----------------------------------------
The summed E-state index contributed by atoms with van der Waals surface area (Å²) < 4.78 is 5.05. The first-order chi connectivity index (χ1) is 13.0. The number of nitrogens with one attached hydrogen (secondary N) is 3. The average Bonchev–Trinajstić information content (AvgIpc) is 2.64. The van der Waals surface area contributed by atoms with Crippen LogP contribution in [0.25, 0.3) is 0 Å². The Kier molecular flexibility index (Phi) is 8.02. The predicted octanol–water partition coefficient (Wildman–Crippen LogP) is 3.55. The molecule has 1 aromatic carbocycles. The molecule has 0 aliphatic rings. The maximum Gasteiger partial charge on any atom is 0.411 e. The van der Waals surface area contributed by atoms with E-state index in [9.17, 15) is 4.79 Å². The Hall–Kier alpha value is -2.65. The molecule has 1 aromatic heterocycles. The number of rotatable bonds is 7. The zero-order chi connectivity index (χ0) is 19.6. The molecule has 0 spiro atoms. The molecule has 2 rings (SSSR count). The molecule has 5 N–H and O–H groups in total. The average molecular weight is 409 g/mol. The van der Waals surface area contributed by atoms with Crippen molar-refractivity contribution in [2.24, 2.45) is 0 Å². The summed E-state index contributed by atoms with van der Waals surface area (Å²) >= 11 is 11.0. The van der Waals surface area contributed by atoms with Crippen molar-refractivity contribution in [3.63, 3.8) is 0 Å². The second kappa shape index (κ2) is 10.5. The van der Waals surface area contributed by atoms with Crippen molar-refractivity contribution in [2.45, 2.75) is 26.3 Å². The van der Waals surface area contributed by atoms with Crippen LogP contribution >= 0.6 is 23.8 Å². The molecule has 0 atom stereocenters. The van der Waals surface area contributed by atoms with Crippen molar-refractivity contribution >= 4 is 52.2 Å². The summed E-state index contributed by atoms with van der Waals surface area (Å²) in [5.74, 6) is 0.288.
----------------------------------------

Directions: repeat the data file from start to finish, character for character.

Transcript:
The summed E-state index contributed by atoms with van der Waals surface area (Å²) < 4.78 is 5.05. The first-order chi connectivity index (χ1) is 13.0. The number of nitrogens with one attached hydrogen (secondary N) is 3. The average Bonchev–Trinajstić information content (AvgIpc) is 2.64. The van der Waals surface area contributed by atoms with Crippen LogP contribution in [0.25, 0.3) is 0 Å². The Kier molecular flexibility index (Phi) is 8.02. The predicted octanol–water partition coefficient (Wildman–Crippen LogP) is 3.55. The molecule has 1 aromatic carbocycles. The molecule has 0 aliphatic rings. The maximum Gasteiger partial charge on any atom is 0.411 e. The van der Waals surface area contributed by atoms with E-state index in [9.17, 15) is 4.79 Å². The Hall–Kier alpha value is -2.65. The molecule has 1 aromatic heterocycles. The number of rotatable bonds is 7. The zero-order chi connectivity index (χ0) is 19.6. The molecule has 0 spiro atoms. The molecule has 2 rings (SSSR count). The molecule has 5 N–H and O–H groups in total. The average molecular weight is 409 g/mol. The van der Waals surface area contributed by atoms with Crippen molar-refractivity contribution in [2.24, 2.45) is 0 Å². The summed E-state index contributed by atoms with van der Waals surface area (Å²) >= 11 is 11.0. The van der Waals surface area contributed by atoms with Crippen molar-refractivity contribution in [3.63, 3.8) is 0 Å². The second kappa shape index (κ2) is 10.5. The van der Waals surface area contributed by atoms with Crippen molar-refractivity contribution in [2.45, 2.75) is 26.3 Å². The van der Waals surface area contributed by atoms with Crippen LogP contribution >= 0.6 is 23.8 Å². The molecule has 0 atom stereocenters. The van der Waals surface area contributed by atoms with Crippen molar-refractivity contribution >= 4 is 52.2 Å². The summed E-state index contributed by atoms with van der Waals surface area (Å²) in [5.74, 6) is 0.288.